Tiger Sharks Serve as Mobile Oceanographers


Tiger Sharks Serve as Mobile Oceanographers

Researchers have been tagging sharks for decades to learn about their habits and migration patterns. In recent years, University of Hawaiʻi at Mānoa researchers have tapped tiger sharks to help capture other data critical to measuring changes in the ocean and weather, all while they continue to swim out their normal lives.

Research Professor Kim Holland at the Hawaiʻi Institute of Marine Biology (HIMB) has been studying sharks for 30 years. Holland and his team have been attaching tags to tiger sharks off of Oʻahu and Maui to collect data that will help feed into oceanographic and meteorological models. “Sharks play an extremely important role in the world’s ecosystems,” Holland said. “So it’s really important for us to know what habitats they choose, how far they go, what their behavior is.”

UH researchers travel by boat and lay out lines with bait and hooks. When a tiger shark takes the bait, researchers pull the shark close to secure it front and back to the boat and flip it over, putting the tiger shark into a temporary state of inactivity called tonic immobility. During this time, researchers measure the tiger shark, and when it’s flipped back over, they have a few minutes to attach a tag to its dorsal fin before it wakes up and swims away.

The tags work as very small, sophisticated computers measuring ocean depth, temperature, salinity, dissolved oxygen and light levels. When a tagged tiger shark comes to the water’s surface, the tag’s antenna will transmit the data collected via satellite and land-based stations.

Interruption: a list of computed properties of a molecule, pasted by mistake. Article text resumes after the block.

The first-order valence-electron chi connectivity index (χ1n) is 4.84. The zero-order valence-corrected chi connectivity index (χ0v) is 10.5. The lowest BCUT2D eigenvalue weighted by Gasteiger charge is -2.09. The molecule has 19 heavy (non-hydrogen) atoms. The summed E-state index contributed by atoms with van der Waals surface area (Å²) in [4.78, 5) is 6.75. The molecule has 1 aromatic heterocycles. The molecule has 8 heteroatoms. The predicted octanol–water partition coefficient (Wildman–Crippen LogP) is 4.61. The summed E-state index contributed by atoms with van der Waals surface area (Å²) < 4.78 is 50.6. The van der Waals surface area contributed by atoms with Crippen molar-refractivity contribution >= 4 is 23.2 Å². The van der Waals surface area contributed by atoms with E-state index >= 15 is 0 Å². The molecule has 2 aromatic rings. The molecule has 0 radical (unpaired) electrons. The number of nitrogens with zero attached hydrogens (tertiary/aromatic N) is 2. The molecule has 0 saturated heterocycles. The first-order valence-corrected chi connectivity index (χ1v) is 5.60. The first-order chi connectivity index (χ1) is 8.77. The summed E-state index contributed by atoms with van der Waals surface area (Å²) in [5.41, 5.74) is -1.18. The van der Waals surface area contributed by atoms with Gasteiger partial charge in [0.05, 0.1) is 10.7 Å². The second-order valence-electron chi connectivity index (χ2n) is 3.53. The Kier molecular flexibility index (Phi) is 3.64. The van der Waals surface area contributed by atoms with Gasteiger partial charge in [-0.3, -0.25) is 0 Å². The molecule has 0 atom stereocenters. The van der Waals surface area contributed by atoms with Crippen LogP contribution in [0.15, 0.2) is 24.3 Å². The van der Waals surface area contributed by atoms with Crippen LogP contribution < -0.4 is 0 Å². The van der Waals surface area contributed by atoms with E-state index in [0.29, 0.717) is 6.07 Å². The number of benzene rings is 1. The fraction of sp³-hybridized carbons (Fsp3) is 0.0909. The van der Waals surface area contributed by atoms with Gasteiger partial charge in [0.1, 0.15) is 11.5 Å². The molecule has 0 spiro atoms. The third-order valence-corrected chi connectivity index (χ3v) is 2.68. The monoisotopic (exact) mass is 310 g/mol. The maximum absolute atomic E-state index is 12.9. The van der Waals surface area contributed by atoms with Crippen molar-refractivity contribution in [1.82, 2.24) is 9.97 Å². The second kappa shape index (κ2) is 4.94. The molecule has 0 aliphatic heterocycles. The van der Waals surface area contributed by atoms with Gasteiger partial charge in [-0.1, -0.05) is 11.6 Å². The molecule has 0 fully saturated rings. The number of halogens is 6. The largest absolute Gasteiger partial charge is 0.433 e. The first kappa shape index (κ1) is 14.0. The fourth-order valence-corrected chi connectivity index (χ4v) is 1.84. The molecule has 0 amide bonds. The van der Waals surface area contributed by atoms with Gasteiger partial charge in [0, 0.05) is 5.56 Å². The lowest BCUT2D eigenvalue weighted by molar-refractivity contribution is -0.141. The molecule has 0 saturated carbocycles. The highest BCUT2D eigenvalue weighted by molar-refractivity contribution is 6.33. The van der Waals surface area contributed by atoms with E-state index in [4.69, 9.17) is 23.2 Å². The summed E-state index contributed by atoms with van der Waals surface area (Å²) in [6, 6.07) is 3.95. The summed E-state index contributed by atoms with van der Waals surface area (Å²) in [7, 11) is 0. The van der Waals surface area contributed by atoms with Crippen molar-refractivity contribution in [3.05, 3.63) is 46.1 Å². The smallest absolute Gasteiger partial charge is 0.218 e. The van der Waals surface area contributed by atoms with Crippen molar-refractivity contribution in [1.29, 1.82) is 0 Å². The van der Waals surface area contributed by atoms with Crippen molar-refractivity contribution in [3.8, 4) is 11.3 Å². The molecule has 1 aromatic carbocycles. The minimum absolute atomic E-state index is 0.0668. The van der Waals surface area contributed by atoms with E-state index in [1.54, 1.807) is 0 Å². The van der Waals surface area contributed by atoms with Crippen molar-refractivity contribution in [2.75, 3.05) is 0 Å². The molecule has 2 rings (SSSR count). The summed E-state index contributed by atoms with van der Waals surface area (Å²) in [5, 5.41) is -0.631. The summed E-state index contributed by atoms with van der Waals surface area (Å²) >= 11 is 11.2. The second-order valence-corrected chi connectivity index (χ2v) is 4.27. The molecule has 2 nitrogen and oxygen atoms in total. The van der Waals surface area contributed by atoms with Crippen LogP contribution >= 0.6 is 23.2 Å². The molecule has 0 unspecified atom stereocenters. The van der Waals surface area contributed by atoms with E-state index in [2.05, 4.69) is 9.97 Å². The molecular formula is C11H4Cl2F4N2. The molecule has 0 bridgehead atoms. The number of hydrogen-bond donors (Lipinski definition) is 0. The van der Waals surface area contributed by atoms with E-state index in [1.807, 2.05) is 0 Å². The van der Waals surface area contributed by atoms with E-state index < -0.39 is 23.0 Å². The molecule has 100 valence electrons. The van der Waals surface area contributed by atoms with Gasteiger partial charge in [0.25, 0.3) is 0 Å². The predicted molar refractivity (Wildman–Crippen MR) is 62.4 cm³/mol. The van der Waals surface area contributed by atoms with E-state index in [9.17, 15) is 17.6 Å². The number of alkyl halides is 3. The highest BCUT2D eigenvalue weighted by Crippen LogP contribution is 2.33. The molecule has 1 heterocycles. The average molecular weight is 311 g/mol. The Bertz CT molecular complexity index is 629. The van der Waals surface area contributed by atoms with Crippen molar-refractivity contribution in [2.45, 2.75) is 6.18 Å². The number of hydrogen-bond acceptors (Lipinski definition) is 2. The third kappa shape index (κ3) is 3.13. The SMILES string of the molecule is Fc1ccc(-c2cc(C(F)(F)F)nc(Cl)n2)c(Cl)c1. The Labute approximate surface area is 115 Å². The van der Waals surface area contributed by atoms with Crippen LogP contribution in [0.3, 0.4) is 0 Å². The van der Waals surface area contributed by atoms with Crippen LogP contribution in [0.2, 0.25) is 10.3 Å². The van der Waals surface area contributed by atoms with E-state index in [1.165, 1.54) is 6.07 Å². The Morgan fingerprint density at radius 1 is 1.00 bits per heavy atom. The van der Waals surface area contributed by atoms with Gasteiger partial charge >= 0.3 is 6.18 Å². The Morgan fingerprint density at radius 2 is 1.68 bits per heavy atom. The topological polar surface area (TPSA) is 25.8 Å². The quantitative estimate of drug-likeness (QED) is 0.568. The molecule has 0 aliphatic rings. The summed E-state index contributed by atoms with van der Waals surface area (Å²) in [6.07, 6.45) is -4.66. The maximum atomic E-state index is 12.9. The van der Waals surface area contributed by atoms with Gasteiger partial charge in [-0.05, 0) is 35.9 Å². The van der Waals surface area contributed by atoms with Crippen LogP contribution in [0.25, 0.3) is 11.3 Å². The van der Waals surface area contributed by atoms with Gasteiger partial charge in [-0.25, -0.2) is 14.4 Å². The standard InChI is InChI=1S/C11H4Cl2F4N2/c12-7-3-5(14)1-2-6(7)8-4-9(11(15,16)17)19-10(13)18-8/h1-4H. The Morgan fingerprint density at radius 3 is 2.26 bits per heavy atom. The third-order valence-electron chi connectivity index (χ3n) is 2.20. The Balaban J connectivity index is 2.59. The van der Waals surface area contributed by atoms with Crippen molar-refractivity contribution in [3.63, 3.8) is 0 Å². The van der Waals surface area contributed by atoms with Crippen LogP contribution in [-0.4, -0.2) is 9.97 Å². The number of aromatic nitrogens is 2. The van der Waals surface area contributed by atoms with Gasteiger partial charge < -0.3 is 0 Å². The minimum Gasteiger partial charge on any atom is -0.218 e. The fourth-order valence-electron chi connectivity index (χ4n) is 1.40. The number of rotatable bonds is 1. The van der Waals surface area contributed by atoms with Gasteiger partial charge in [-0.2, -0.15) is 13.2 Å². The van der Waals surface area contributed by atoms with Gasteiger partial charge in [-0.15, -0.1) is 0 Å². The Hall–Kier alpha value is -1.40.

“So we’re trying to increase the amount of science that we can get out of these tracking projects, by employing this new generation of tags,” said Holland. “Which tells us not only where the shark is going and how deep it is, but also is telling us about its environment.”

PacIOOS, and the U.S. Integrated Ocean Observing System (IOOS) are supporting this project and are in the process of making the oceanographic data available through the Animal Telemetry Network.

“We can provide data on a much denser more frequent basis than traditional oceanography can,” said Holland. “This will improve our understanding of how the ocean is rapidly changing and this in turn can improve weather forecasting.”

UH researchers choose to work with tiger sharks because they can study their behavior and impact on human safety, as tiger sharks are the species most involved in attacks on humans. Tiger sharks have a significant role in the environment as a top-level predator and are easier for researchers to work with because of their susceptibility to tonic immobility. However, Holland hopes the research will expand to other species including blue sharks and hammerhead sharks, which travel to other parts of the ocean and have different diving patterns.

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PacIOOS is the first regional association that was certified as a Regional Information Coordination Entity (RICE) by the U.S. Integrated Ocean Observing System (IOOS). Certification provides NOAA and its interagency partners a means to verify that a regional association’s organizational and operational practices, including data management, meet recognized and established standards set by NOAA.